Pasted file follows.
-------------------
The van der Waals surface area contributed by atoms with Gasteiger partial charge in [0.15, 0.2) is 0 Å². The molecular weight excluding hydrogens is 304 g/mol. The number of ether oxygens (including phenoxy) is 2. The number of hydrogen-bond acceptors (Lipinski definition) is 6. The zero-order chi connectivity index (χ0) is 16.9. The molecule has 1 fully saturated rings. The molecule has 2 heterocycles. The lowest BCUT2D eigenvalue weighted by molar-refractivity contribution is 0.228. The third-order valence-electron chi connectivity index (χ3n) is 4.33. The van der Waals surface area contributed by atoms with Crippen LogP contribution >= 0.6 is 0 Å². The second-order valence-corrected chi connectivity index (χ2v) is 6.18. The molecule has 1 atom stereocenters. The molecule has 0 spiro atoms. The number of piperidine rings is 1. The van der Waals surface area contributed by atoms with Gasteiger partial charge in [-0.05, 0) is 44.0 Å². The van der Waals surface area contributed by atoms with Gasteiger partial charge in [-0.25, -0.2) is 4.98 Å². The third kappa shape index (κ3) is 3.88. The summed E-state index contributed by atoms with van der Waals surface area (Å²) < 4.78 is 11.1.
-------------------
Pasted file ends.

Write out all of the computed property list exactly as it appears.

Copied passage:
The van der Waals surface area contributed by atoms with Gasteiger partial charge in [0.15, 0.2) is 0 Å². The molecular weight excluding hydrogens is 304 g/mol. The number of ether oxygens (including phenoxy) is 2. The number of hydrogen-bond acceptors (Lipinski definition) is 6. The zero-order chi connectivity index (χ0) is 16.9. The molecule has 1 fully saturated rings. The molecule has 2 heterocycles. The lowest BCUT2D eigenvalue weighted by molar-refractivity contribution is 0.228. The third-order valence-electron chi connectivity index (χ3n) is 4.33. The van der Waals surface area contributed by atoms with Crippen LogP contribution >= 0.6 is 0 Å². The second-order valence-corrected chi connectivity index (χ2v) is 6.18. The molecule has 1 atom stereocenters. The molecule has 0 spiro atoms. The number of piperidine rings is 1. The van der Waals surface area contributed by atoms with Gasteiger partial charge in [-0.05, 0) is 44.0 Å². The van der Waals surface area contributed by atoms with Gasteiger partial charge in [-0.25, -0.2) is 4.98 Å². The third kappa shape index (κ3) is 3.88. The summed E-state index contributed by atoms with van der Waals surface area (Å²) < 4.78 is 11.1.